Analysis of "Mrs. Sen's"
Mrs. Sen, the eponymous character of Lahiri’s story demonstrates the power that physical objects have over the human experience. During the entire story, Mrs. Sen is preoccupied with the presence or lack of material objects that she once had. Whether it is fish from her native Calcutta or her special vegetable cutting blade, she clings to the material possessions that she is accustomed to, while firmly rejecting new experiences such as canned fish or even something as mundane as driving a car. While her homesickness is certainly understandable given her lack of meaningful social connections, her item-centric nostalgia only accentuates the fact that the people she meets in America are no barrier to her acclimation. The man at the fish market takes the time to call Mrs. Sen and reserve her special mmuff. The policeman who questions Mrs. Sen after her automobile accident does not indict her. For all intents and purposes, the people in the story make it easy for Mrs. Sen to embrace life in America. But despite this, Mrs. Sen refuses to assimilate to any degree, continuing to wrap herself in saris, serving Indian canapés to Eliot’s mother, and putting off the prospect of driving. By living her life vicariously through remembered stories imprinted on her blade, her saris, and her grainy aerograms, Mrs. Sen resists assimilation through the power of material objects and the meaning they hold for her.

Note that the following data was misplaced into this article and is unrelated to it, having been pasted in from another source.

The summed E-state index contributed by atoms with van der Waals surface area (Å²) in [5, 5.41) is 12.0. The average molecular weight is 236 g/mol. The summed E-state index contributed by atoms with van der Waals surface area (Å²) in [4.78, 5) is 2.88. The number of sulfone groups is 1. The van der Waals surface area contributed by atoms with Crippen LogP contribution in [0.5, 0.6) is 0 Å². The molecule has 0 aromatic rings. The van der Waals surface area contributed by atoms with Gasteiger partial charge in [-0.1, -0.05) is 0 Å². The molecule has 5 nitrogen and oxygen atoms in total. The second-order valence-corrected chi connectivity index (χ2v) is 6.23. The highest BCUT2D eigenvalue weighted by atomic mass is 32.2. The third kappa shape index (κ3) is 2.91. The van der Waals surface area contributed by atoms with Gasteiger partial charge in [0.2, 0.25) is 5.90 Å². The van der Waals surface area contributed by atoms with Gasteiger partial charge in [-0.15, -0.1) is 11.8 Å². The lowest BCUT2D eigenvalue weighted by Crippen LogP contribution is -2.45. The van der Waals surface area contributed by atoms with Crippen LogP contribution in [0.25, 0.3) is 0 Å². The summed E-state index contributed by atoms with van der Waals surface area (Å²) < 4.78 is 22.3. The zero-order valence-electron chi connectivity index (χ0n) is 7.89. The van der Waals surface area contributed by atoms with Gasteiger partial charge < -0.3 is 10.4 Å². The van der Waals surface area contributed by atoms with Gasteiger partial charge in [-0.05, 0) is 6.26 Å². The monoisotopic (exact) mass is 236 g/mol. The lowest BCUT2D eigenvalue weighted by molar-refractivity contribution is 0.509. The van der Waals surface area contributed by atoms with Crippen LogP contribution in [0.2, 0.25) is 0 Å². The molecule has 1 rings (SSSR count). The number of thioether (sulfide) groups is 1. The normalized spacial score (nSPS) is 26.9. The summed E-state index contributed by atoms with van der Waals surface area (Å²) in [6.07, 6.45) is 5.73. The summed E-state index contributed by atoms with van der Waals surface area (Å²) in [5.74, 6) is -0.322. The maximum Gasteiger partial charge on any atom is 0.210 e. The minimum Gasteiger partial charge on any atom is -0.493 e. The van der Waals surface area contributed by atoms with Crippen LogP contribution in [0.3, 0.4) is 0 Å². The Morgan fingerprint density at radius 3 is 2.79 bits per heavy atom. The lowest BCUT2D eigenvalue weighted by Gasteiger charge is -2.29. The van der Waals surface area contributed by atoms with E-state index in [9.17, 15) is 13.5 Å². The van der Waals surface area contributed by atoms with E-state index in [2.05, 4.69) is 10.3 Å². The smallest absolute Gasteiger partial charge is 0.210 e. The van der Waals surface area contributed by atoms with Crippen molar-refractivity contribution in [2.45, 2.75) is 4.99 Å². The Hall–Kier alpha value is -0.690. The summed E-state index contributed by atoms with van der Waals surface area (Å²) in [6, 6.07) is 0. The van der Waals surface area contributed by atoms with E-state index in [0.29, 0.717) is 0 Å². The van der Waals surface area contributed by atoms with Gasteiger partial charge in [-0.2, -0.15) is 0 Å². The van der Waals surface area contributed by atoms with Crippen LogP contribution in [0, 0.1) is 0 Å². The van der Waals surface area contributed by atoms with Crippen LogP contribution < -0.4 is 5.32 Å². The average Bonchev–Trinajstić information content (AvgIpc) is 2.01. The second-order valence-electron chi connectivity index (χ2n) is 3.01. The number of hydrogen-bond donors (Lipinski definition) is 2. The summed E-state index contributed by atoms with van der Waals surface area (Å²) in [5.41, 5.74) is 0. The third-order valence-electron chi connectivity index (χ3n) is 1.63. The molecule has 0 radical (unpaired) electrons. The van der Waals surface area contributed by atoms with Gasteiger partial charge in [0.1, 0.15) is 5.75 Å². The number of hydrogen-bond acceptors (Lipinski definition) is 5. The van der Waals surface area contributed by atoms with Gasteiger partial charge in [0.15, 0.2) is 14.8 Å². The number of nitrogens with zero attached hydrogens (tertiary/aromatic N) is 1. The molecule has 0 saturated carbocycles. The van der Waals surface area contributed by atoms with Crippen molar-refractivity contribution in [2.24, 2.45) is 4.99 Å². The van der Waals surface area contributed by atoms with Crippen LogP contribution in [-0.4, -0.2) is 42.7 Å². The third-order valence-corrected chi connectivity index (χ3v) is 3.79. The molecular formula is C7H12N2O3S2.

Analysis of "The Third and Final Continent"
In contrast to depictions of resistance to Indian culture found in several of the stories in Lahiri’s collection, "The Third And Final Continent" portrays a relatively positive story of the Indian-American experience. In this story, the obstacles and hardships that the protagonist must overcome are much more tangible, such as learning to stomach a diet of cornflakes and bananas, or boarding in a cramped YMCA. The protagonist’s human interactions demonstrate a high degree of tolerance and even acceptance of Indian culture on the part of the Americans he meets. Mrs. Croft makes a point of commenting on the protagonist’s sari-wrapped wife, calling her “a perfect lady” (195). Croft’s daughter Helen also remarks that Cambridge is “a very international city,” hinting at the reason why the protagonist is met with a general sense of acceptance. In 1965, President Lyndon B. Johnson signed the Immigration and Nationality Act of 1965 into law, abolishing several immigration quotas. This piece of legislation resulted in a massive surge of immigration from Asian countries, including India during the late 1960s and 1970s. In particular, this allowed many Asians to come to the US under the qualification of being a “professional, scientist, or artist of exceptional ability” contributing to the reputation of Asian-Americans as being intelligent, mannered, and a model minority. In this story, the only reason the narrator even meets Mrs. Croft is because he is an employee of MIT, a venerable institution of higher learning. Whereas prior to the INS Act of 1965, Asians were often seen as a yellow menace that was only tolerable because of their small numbers (0.5% of the population), by the time the Asian immigration boom tapered off in the 1990s, their reputation as a model minority had been firmly cemented, building a reputation for Asian Americans of remarkable educational and professional success, serving as the cultural backdrop in Lahiri’s The Third and Final Continent. By ending on a cultural tone of social acceptance and tolerance, Lahiri suggests that the experience of adapting to American society is ultimately achievable.